A sheer manpower shortage is the centre of many haulage woes and the numbers are truly staggering. The solution must be found, not only to ensure each firm’s survival, but for the sake of a whole world founded on a global supply chain.
The UK haulage industry has asked the government for help in supporting the recruitment and training of new drivers due to an unprecedented shortage.
In the past five years, heavy goods vehicle licence applications have dropped by more than 32,000. Many drivers say that younger people are put off by the high cost of the HGV driving test. This leaves an older population of lorry drivers, with over 13,000 over 65. To make matters worse, many new applicants consist of older driver changing careers. There are simply not enough people starting the role to keep up the required numbers as older drivers retire. The Freight Transport Association (FTA) estimates 45,000 new drivers are needed to keep the industry from grinding to a standstill.
Already, UK consumers are feeling the effects. There are delays, especially at busy times such as Christmas and holiday periods. A spokesman warned ‘Those beer barrels need to be delivered by someone’ – clearly hitting the UK where it matters most.
But beer barrels aside production lines will eventually be hit and shelves will go un-stocked, rocking an already fragile economy. The importance of meeting the transportation demands cannot be overstated: drivers provide the life-blood of any modern economy. With 1.6bn tonnes of goods moved by road in 2013, £22.9bn generated by the freight industry in 2013 and the collapse of the recently planned modernisation of network rail, the shortage comes at a particularly inopportune time.
The bad situation was compounded last September when experienced drivers walked away due to the new necessity of obtaining the Certificate of Professional Competence. This increased regulation means 35 hours training every five years, which though beneficial, meant many nearing retirement age simply left early to avoid the extra training.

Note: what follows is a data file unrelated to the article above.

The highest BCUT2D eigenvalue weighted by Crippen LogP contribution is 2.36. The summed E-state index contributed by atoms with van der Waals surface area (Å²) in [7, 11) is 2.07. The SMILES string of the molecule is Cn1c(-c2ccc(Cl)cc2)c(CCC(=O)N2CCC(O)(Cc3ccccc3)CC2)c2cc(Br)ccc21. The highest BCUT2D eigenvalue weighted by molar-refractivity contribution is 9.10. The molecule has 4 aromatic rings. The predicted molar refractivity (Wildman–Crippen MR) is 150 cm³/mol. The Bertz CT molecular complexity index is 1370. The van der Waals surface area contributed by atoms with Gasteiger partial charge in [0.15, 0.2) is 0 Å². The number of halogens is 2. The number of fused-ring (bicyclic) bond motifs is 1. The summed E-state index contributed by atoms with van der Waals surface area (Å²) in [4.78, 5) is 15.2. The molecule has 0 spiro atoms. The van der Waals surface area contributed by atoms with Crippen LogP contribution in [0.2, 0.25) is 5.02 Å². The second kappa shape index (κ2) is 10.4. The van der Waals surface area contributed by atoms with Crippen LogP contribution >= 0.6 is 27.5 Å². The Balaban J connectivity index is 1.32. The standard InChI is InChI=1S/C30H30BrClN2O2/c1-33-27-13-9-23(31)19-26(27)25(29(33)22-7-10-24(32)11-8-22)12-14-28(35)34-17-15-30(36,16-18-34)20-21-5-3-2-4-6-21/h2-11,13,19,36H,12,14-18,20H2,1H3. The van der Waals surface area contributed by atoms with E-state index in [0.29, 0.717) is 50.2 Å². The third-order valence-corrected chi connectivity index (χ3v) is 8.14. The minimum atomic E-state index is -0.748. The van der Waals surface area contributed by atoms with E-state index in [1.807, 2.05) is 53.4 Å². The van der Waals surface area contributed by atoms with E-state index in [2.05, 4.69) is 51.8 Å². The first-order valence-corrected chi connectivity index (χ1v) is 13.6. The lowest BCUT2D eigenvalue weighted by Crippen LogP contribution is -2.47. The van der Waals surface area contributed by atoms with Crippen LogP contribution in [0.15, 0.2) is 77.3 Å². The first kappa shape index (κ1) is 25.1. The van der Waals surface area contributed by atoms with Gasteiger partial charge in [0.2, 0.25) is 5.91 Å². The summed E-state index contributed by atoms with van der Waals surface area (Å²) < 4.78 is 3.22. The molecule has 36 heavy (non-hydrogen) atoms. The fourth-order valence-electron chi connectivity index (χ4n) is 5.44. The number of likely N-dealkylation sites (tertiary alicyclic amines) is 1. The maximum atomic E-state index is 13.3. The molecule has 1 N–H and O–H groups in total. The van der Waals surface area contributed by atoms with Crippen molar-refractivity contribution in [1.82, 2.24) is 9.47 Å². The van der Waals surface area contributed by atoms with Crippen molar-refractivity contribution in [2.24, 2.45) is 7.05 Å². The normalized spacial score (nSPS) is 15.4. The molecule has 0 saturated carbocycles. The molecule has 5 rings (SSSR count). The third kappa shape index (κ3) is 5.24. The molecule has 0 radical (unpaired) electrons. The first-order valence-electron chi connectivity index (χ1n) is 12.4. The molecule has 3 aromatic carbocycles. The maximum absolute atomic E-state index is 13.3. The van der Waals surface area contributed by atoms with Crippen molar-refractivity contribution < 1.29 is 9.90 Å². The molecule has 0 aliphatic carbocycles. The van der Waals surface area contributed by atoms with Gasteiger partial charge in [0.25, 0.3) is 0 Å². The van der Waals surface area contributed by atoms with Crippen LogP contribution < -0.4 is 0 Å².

The lack of replacements is due to the qualification costs. Qualifying for a licence costs at least £3000, providing learners pass first time. There’s no loan for this and they still need an employer willing to take the risk on a driver with no experience or background in an industry where experience is in abundance and manpower is at an expensive low. On top of this, hauling firms face insurance companies who insist drivers under 25 years old already have two years HGV experience… No wonder there’s a shortage of drivers! There is pressure on the UK government for vocational loans and grants, but in the midst of austerity, the chances look slim. It falls to employers to nurture the new drivers they will eventually depend on.
As already struggling companies shoulder the burden, the pressure is on to respond to an industry wide issue before it’s too late. Transport companies must make haulage attractive to young people and provide support before the effects of an ageing workforce create an unsustainable environment and further escalate an already mounting crisis. The obvious solution is to increase pay and fund licensing, but in the midst of impending disaster, perhaps the situation more innovative ways of gathering recruits to stop the bleed. One thing is a clear, a shift in mentality is required to overcome this crisis. Any short-termism must be replaced by long-term solutions, which aim to create sustainable operations throughout the haulage industry.